Tuesday, August 9, 2011

Bull Run Redux: Washington Wars and The End Of Innocence

In July 1861, newly minted Confederate forces clustered around Manassas Junction, 25 miles southwest of Washington, near a snaky little river known as Bull Run. Under public pressure, untested Union troops took them on. At the end of the momentous, two-day clash of amateurs in the First Battle of Bull Run, the Federals fled in defeat; the Confederates puffed up with victory; and the nation realized that Civil War would not be brief, brilliant or bloodless. It was an end of innocence.

And so it was, all over again in the steamy July of 2011, after the unbearable political bloodletting over raising the debt ceiling. The U.S. Congress, held hostage by a rebellious minority under the guise of virtue and principle, took the entire country to the precipice of disaster. If we had any illusion that politicians would work out differences on the economy without leading America close to debt default, more joblessness and market chaos, the July battle marked our end of innocence. 
Woodcut of First Battle
of Bull Run, also called
the First Battle of Manassas.
Library of Congress.

At the heart of it?  South Carolina, of course. Again. Seems the anointed leaders of the state can’t help but cling to their historic role of fomenting rebellion, as it was 150 years ago when the Palmetto State became the first state to secede from the Union, ensuring a protracted war that would claim more than 620,000 lives and bring the South to its knees for decades.     

All five South Carolina Republicans in the U.S. House defended their belief that the federal budget must be eviscerated while they refused to raise taxes to support growing needs of an expanding, aging population. The S.C. Five continued their fight for tax breaks for the super-rich, apparently in line with the way of life they protect for themselves and envision as The American Dream for others.

In this summer's War In Washington, South Carolina made its mark as the state with the only solid front of GOP representatives refusing to compromise, even at the eleventh hour, despite mounting fears around the country. 

A television station in Columbia, South Carolina's capital, reported: “The five Republicans in South Carolina's congressional delegation collectively are taking credit for pushing House Speaker John Boehner to take a more conservative approach to finding a debt deal.”

And so, we regular folks, so fed up with Congress that only 14 percent of us approved of the representative body by the end of July, faced a figurative First Battle of Bull Run. I do not mean to trivialize the suffering and sacrifice that occurred on the battlefield near Manassas, where casualties approached 9,000, but as I research the American Civil War for a book I am writing, I can’t ignore comparisons between how America stumbled into a largely unexpected, long, and devastating war against itself 150 years ago and what’s happening today. 

Congress, in its desperation to reach agreement, has set the scene for a second, possibly more destructive, battle over the budget deficit and a dangerous conflict among the haves and the have-nots, the old and the young, and opposing ideas of what America and democracy mean.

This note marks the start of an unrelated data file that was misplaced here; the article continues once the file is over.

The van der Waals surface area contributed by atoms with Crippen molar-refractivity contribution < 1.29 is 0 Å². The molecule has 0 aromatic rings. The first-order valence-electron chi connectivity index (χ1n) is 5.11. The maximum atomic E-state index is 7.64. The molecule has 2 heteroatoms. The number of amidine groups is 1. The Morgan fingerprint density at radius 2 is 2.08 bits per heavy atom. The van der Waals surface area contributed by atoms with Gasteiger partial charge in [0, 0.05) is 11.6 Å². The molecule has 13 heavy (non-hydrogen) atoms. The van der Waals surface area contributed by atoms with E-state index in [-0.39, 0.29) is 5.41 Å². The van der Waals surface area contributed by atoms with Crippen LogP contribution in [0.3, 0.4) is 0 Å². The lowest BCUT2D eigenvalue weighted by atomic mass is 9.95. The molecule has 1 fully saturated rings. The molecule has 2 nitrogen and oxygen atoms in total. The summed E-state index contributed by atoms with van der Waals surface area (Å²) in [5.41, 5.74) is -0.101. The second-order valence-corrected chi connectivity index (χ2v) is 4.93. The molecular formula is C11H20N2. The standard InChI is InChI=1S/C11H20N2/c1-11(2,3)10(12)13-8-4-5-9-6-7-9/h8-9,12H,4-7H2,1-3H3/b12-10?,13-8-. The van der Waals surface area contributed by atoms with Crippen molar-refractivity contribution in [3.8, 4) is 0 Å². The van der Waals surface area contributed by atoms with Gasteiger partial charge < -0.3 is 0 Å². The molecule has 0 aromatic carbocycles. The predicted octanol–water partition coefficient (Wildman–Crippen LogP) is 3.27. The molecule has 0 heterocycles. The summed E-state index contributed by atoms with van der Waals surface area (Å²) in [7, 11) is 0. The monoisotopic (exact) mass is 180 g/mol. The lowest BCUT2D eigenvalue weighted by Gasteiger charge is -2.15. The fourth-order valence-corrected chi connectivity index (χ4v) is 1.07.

Republican Leadership in the U.S.
House of Representatives in July
2011. AP Photo.

As anti-government "South Carolinization" seeps across America, we must realize that many of our elected leaders could again march us into disaster if we fall under their Pied Piper spell. In the war of words  roiling Washington — similar to the antebellum brinkmanship between supporters of a slave-labor, plantation economy and supporters of a free-labor, capitalist economy —a minority of recalcitrant leaders again are framing The American Dream as an undemocratic, trickle-down-happiness economic model.  

From my book-in-progress, Dear Father I Am Sorry To Tell You (Copyright B.J. Welborn; all rights reserved.):

            In the pre-Civil War era, New England’s religious, literary and social leaders spearheaded America’s passionate anti-slavery movement.  In the Deep South, a planter elite piloted an aggressive defense of slavery.  The South’s social, economic and political leaders asserted that the region’s agrarian, semi-feudal economic and social systems depended on slavery.  Fire-eating extremes pitched region against region.
            In a letter dated August 24, 1855, Lincoln wrote to a Southern acquaintance:  “The slave-breeders and slave-traders, are a small, odious and detested class among you; and yet in politics, they dictate the course of all of you, and are as completely your masters as you are the master of your own negroes."

The let-them-eat-cake attitude toward everybody but the rich that South Carolina's representatives and their tea party ilk uphold, shouldn't dupe the middle class into abandoning our own self interests (read Medicare and myriad other programs). In 2011, it's not region against region as it was in the Civil  War, but ideology against ideology.  Most Americans stand to lose in this war.

Now that the dust has cleared on the Washington battlefield in the summer of 2011, shouldn't we tell our elected officials that enough is enough? Or are we ready for a Second Battle of Bull Run — same war, same location, same outcome?

SOURCE: The AMERICAN HERITAGE New History of The Civil War, edited by James M. McPherson. 1996